Our local paper reports that a huge percentage of college freshmen are having to take remedial English courses before they can begin their college courses. I am not surprised. I don't think those students can read.
I think I have a cure, and for sure I have an opinion:
Sustained Silent Reading, also called SSR. Reread those words and translate them to mean: for a decent period of time, without any other noise, students READ.
In elementary schools, it is sometimes called DEAR time, which means "Drop Everything And Read." Whatever the catch phrase for it...............it is, I believe, close to sacred time, or should be, in all schools, all grades.
Thinking adults do this, also, but we just call it READING. It is also good for children at home. Whole families could do it together.
I am worried that schools are chipping away at SSR time little by little, until it will no longer exist. One school I worked in removed it so subtly that we hardly noticed: First they took ONE SSR time per week away for data collection, and then, lo and behold, the next year, SSR was not even mentioned in the school schedule............POOF! GONE!.....but we certainly collected a lot of data about what those same kids couldn't read!!!!
As a language arts teacher for the past thirteen years, I see SSR as one of the most valuable learning tools for reading instruction. For twenty minutes or so each day, every student gets to READ material of his own choice SILENTLY, and as a result of this, kids are forced to READ. (The word "forced," used here, is not a negative word, by the way.)
A previous school where I taught endorsed SSR religiously for a number of years. The building was almost totally quiet for twenty blissful minutes each morning as the minds worked. Those minds translated symbols into words, words into ideas, and voila: comprehension! The teachers sat and read silently right along with the kids. We modeled the behavior, showed them that we loved to read, and they mimicked us.
Guess what happened? I watched kids who did NOT value reading, did NOT come from homes where the "lap method"* of reading was practiced, did NOT have books in their homes, and did NOT think that reading was fun, suddenly become mesmerized by stories, get lost in books, and start carrying books around with them for "free time." Kids HAD to read, so they DID, and they found out that they COULD, or if not, at least they could TRY, and they had time allotted to them to figure out how to do it.
Schools are giving up SSR or DEAR time. Teachers have to prove that they are doing everything they can do to pass state tests. SSR time seems to be giving way to test-related tasks instead. (Data collection.) No wonder our college freshmen are so ill-prepared!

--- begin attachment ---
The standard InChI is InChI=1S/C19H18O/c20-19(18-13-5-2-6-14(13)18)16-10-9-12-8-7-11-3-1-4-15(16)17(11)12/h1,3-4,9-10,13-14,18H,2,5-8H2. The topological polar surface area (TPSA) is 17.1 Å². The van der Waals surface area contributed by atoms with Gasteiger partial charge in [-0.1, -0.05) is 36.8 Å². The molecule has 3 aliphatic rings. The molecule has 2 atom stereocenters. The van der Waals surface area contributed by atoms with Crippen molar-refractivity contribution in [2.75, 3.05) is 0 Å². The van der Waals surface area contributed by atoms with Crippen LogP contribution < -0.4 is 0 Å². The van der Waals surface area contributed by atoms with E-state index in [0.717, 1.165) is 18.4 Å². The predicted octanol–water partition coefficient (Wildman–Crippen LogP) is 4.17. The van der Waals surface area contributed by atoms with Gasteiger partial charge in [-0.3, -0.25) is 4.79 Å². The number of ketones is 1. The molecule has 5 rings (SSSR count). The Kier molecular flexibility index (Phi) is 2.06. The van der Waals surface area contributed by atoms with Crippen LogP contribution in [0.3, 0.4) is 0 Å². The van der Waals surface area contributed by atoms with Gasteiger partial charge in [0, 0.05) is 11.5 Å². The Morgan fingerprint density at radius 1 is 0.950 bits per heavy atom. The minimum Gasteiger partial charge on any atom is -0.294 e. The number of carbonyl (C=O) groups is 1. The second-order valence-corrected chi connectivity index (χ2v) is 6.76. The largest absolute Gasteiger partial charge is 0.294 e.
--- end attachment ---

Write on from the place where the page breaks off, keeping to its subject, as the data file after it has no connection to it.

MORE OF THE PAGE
We want to create a society of readers, yet we are taking away the scheduled time, sometimes the only quiet time kids can find for reading, to do activities which, while of value perhaps, are not READING: the thing these kids do not do well.
Without reading, kids cannot do ANYTHING. They will fail language arts, science, social studies, math (story problems, remember?), history, health, and not be able to read school rules posted on the hall walls. If they cannot read, they cannot write. If they cannot read English, we may as well not dream about reading Spanish or French. (Not to mention Chinese.......) EVERYTHING begins with READING!
SSR takes work for teachers to set the expectation and model the behavior at first, but once in place, it is a haven for kids to have quiet time for reading something of their own choosing.
I saw non-readers become READERS during the years that SSR was ENFORCED. I saw one boy fall in love with the Harry Potter books. He began SNEAKING around to read! I would find him under his desk with a book, instead of working on classwork. I loved it! Books appeared in the hands of kids in hallways, study hall, on the way out of the building when the day was done. I'd bet those kids were reading at home, too. Without SSR in our school, the librarian had very few books checked out, where before the cut students were constantly searching for their next book, and the library was busy.
If I were not a READER, I cannot even begin to imagine the joy I would have missed. Most of my good conversations sooner or later involve a book. In my youth, we didn't have to schedule a quiet time to find to read. We had time, libraries filled with books, teachers who showed us the value of reading and had the TIME TO READ TO US in class. They let us sob in class when the dog died at the end of one book, and then they got out another book! We had quiet places, time to read, and a slower pace to our lives. Teaching to the state test doesn't leave time to read a book to students.
Today's kids carry cell phones, iPods, have perpetual "entertainment," and have few quiet places to retreat with a book. No wonder many cannot read well.
You know that old adage,"You can lead a horse to water, but you can't make it drink"? If we don't even LEAD the horse TO the water, how will it know if it wants to drink or not?!!!
What do I want YOU to do about this? Tell principals, teachers, and school board members that you want SSR to happen in the schools your children attend. If this doesn't get results, I would suggest that parents set aside twenty minutes a day in their home for the entire family to sit quietly and READ. You don't need a school system to do it for you.
I wonder what they do in China and Japan, in schools and homes of nations that shame us educationally. Their college freshmen can read. Gee, I wonder if they have some type of sustained silent reading going on, daily, do ya think?
I'd bet on it.
* "Lap method" means a parent put a kid on his or her lap and read to him.
copyright: K P Gillenwater